Worker Accused of Viewing Porn Had No Right to Union Rep

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By Hassan A. Kanu

Sept. 7 — A federal worker accused of watching child pornography while working at an Air Force base in Utah didn’t have the right to have a union representative present during a subsequent interrogation, the U.S. Court of Appeals for the Tenth Circuit ruled 2-1 ( Am. Fed'n of Gov't Emps., Local 1592 v. Fed. Labor Relations Auth. , 10th Cir., No. 15-9542, 9/7/16 ).

The decision definitively establishes that federal workers in the Tenth Circuit have no right to a union representative during AFOSI investigations that may lead to discipline—otherwise known as Weingarten rights.

Joseph Ptacek was investigated by the Air Force Office of Special Investigations, an independent federal law enforcement agency that investigates felony-level crimes for the Air Force. The investigation found that his computer didn’t contain any child porn but that Ptacek had searched for a number of pornographic terms.

He was allowed to keep his job initially, but resigned to avoid termination after misusing his computer again. Ptacek’s union challenged Hill Air Force Base’s decision as an unfair labor practice, arguing that he had a right to a union representative under federal labor relations laws.

Writing for the court, Judge Harris Hartz found that an executive order issued by President Jimmy Carter in 1979 excluded the AFOSI from the labor relations laws, and therefore that union members don’t have the right to union representation during investigations by that agency.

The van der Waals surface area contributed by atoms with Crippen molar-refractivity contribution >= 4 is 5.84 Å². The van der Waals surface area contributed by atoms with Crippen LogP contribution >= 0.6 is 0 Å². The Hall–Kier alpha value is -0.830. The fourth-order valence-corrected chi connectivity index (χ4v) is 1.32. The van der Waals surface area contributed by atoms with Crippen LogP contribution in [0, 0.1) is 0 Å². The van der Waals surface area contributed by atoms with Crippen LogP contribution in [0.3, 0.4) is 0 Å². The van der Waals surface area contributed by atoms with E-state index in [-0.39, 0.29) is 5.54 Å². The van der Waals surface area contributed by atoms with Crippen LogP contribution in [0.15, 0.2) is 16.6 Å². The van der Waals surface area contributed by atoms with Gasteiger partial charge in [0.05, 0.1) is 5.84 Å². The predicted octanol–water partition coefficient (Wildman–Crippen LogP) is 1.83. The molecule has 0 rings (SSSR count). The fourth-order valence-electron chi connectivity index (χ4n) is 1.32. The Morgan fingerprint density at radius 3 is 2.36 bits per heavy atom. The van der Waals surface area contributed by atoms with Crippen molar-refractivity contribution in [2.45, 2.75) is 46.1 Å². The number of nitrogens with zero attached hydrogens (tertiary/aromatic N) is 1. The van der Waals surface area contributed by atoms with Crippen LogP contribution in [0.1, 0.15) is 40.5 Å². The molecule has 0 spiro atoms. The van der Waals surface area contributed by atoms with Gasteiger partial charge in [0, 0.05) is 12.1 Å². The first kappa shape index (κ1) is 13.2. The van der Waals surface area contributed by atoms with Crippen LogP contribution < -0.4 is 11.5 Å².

Judge Gregory Phillips dissented, arguing that the more accurate interpretation is that the order simply excludes AFOSI employees from availing themselves of federal labor relations rights, due to national security concerns.

The real issue, which the majority declined to decide, is whether AFOSI was acting as a representative of the Air Force base—Ptacek’s true employer—or exercising its own “independent authority and responsibility to investigate national-security matters,” Phillips wrote.

As an employee who is allowed by federal law to join a union, unlike AFOSI workers, Ptacek should have a right to representation if he’s being investigated for a personnel matter rather than a felony, Phillips said.

The ruling leaves open the possibility that agencies could engage AFOSI or other exempted law enforcement agencies routinely in order to systematically avoid the Weingarten rights of certain workers, like civilian employees at military agencies. The court acknowledged the legal questions that remain there, but said it would leave the issue for another day.

To contact the reporter on this story: Hassan A. Kanu in Washington at

To contact the editor responsible for this story: Susan J. McGolrick at

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